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Monday, September 24, 2018

The fraught urban life

by Proloy Bagchi (writer), Idgah Hills, Bhopal, May 17, 2018

Urban life in India is becoming risky for infants and elderly as monkeys and dogs use it as free range

Our Life, Our Times :: 18 :: Fraught urban life

The Delhi High Court recently asked the Delhi Government about their plans to deal with the monkey menace in the metropolis. The matter was last heard sometime in January last but so far no progress has been achieved. The Capital seems to have been overrun by monkeys and people are afraid of them as the simians have become aggressive and frequently chase elderly people or even bite them.

Things have become so alarming that a two judge Bench of the High Court said that the matter of contraception of monkeys cannot brook any delay. On the other hand the Environment Ministry briefed the Court that it would take seven more years to drive out the monkeys. The Court gave a glib reposte to it by saying that by that time they would all be driven out of Lutyen’s Delhi.

The Court’s reposte came when the Environment Ministry deposed before it that it was waiting for release of funds for research on immune-contraception and that it would take another seven years after funds are allotted to research and develop the vaccine. The Court did not like it and said some African countries have a vaccine and we are still talking of funds to develop one. It said that the Government should think of importing the vaccine in view of the desperate situation caused by the exploding population of monkeys in the capital.

It seems Asola sanctuary near Delhi where the city’s monkeys are relocated is now spilling over and they frequently raid neighbouring colonies and farm houses

While Delhi is dealing with monkey menace we in Bhopal are faced up with the stray dog menace. A recent report in the local press lamented deaths due to rabies in the city. Apparently two deaths occurred within twenty days of one another. The newspaper criticized the local authorities since as much as Rs. 2 billion have been spent to deal with the menace of stray dogs but there has been no respite from it.

This is largely true. The locals have to face the menace on a daily basis. Groups of a couple of dozen of these free ranging dogs move around or lie around on the streets and in the markets oblivious of the traffic that passes by. At night they become active and bark all through the dark hours picking up fights. In case a motor bike came their way they give it a hell-for-leather chase. They have been known to have attacked old women and infants.

They have multiplied, shall we say, exponentially as stray dogs cannot now be liquidated, thanks to Mrs. Maneka Gandhi. She comes down heavily on any municipality that kills stray dogs. That would be well and good as also kind only if she provided adequate resources – financial and technical – to keep the population under control. Since the staff for sterilisation is insufficient to deal with the enormity of the problem the numbers of stray dogs have been merrily increasing. While the human population of Bhopal is reported to be around 20 lakhs there are 2 or three lakh stray dogs – that is, for every 10 humans there is one or more stray dog.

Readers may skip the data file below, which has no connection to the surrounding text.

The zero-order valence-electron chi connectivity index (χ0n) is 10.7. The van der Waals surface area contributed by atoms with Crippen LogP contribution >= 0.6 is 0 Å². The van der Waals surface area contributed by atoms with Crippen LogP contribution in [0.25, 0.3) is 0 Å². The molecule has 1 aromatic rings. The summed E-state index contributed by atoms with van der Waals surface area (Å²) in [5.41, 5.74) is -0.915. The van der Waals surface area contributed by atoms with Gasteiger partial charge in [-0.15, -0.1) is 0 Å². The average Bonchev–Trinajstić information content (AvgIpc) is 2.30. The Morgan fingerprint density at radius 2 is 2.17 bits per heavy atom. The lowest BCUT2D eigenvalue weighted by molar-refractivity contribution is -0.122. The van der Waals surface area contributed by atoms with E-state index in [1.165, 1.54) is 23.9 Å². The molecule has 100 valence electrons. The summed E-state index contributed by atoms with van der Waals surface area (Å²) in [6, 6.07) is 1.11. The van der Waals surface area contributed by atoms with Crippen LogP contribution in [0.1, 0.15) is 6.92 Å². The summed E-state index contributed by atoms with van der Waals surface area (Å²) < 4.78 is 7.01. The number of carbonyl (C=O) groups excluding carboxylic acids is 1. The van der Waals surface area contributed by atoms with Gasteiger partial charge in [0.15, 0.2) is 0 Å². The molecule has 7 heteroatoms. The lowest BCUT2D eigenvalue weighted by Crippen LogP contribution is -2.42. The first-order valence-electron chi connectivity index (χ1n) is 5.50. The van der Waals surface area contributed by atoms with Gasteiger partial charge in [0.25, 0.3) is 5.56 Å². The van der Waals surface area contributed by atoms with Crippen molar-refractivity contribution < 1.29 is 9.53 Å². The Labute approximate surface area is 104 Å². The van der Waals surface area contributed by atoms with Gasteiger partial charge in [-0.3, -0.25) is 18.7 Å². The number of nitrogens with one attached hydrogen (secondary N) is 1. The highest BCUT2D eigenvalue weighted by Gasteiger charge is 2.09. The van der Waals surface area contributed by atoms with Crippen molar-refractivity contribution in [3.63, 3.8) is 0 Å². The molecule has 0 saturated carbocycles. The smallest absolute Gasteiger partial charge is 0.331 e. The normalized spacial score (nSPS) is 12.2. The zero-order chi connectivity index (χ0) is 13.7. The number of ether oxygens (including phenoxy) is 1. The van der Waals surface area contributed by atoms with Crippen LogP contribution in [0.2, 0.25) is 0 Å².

While Hindus in general have a soft corner for monkeys, considering them, as they do, as representative of the Monkey God Hanuman, the dogs are a different kettle of fish. Mrs Maneka Gandhi’s express orders prohibit killing of stray dogs. No wonder such as they are, stray dogs are making merry in urban India attacking all and sundry. Kerala reportedly had the worst of it as several infants were picked up, taken away and eaten up by these street bullies.

Quite surprisingly, one sees reports every other day of a tiger being poached. It is a protected animal and yet it is killed for money and many a times the perpetrators of the crimes are not even apprehended. Likewise another protected animal that has had the wrong end of the stick is the leopard. Because of shrinking habitatat poor fellows have to come looking for prey close into urban areas and get brutally killed. The irony is that while we are not able to protect a rare animal in the wild we are protecting hundreds of thousands of those which, in fact, need not be protected as there are far too many of them. Trust this country for all the decisions that are generally topsy-turvy.

If nothing drastic is done in a jiffy urban India will soon become a huge and happy hunting ground for of free ranging dogs and simians.



About the Writer

Pushing 80 I was born in Gwalior in Central India to parents who were educated in Calcutta, now Kolkata. My father did his master's in English in 1916. He was a professor of English in the then only college in Gwalior. After qualifying in the exams for entry in to central civil services I served the government of India for 34 years reaching the very top of the professional cadres of the Indian Postal Service. I also acted as consultant ion behalf of the Universal Postal Union in Afghanistan, Ethiopia, Kenya, Tanzania and Swaziland.
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